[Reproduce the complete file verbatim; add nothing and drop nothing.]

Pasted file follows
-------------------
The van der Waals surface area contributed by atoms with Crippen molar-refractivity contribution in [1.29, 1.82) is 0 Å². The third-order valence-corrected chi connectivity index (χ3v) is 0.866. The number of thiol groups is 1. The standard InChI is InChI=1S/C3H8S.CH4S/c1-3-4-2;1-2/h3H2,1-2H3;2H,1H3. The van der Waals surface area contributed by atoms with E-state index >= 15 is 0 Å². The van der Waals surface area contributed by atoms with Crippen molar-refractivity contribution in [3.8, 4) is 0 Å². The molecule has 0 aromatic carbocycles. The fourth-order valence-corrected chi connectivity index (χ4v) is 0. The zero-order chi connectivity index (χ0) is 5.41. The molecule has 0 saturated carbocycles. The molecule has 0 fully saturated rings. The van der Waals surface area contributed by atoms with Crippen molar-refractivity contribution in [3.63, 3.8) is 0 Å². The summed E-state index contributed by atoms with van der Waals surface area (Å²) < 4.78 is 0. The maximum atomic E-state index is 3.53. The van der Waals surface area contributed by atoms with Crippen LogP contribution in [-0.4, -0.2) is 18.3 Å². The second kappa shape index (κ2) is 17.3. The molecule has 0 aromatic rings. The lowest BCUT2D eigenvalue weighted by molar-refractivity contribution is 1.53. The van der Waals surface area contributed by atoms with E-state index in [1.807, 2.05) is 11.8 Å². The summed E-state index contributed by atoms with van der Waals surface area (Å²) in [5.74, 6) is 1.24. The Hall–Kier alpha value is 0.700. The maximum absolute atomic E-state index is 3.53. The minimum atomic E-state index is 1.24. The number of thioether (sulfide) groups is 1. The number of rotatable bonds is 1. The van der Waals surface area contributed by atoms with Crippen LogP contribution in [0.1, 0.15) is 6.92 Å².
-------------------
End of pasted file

The van der Waals surface area contributed by atoms with Crippen molar-refractivity contribution in [1.29, 1.82) is 0 Å². The third-order valence-corrected chi connectivity index (χ3v) is 0.866. The number of thiol groups is 1. The standard InChI is InChI=1S/C3H8S.CH4S/c1-3-4-2;1-2/h3H2,1-2H3;2H,1H3. The van der Waals surface area contributed by atoms with E-state index >= 15 is 0 Å². The van der Waals surface area contributed by atoms with Crippen molar-refractivity contribution in [3.8, 4) is 0 Å². The molecule has 0 aromatic carbocycles. The fourth-order valence-corrected chi connectivity index (χ4v) is 0. The zero-order chi connectivity index (χ0) is 5.41. The molecule has 0 saturated carbocycles. The molecule has 0 fully saturated rings. The van der Waals surface area contributed by atoms with Crippen molar-refractivity contribution in [3.63, 3.8) is 0 Å². The summed E-state index contributed by atoms with van der Waals surface area (Å²) < 4.78 is 0. The maximum atomic E-state index is 3.53. The van der Waals surface area contributed by atoms with Crippen LogP contribution in [-0.4, -0.2) is 18.3 Å². The second kappa shape index (κ2) is 17.3. The molecule has 0 aromatic rings. The lowest BCUT2D eigenvalue weighted by molar-refractivity contribution is 1.53. The van der Waals surface area contributed by atoms with E-state index in [1.807, 2.05) is 11.8 Å². The summed E-state index contributed by atoms with van der Waals surface area (Å²) in [5.74, 6) is 1.24. The Hall–Kier alpha value is 0.700. The maximum absolute atomic E-state index is 3.53. The minimum atomic E-state index is 1.24. The number of thioether (sulfide) groups is 1. The number of rotatable bonds is 1. The van der Waals surface area contributed by atoms with Crippen LogP contribution in [0.1, 0.15) is 6.92 Å².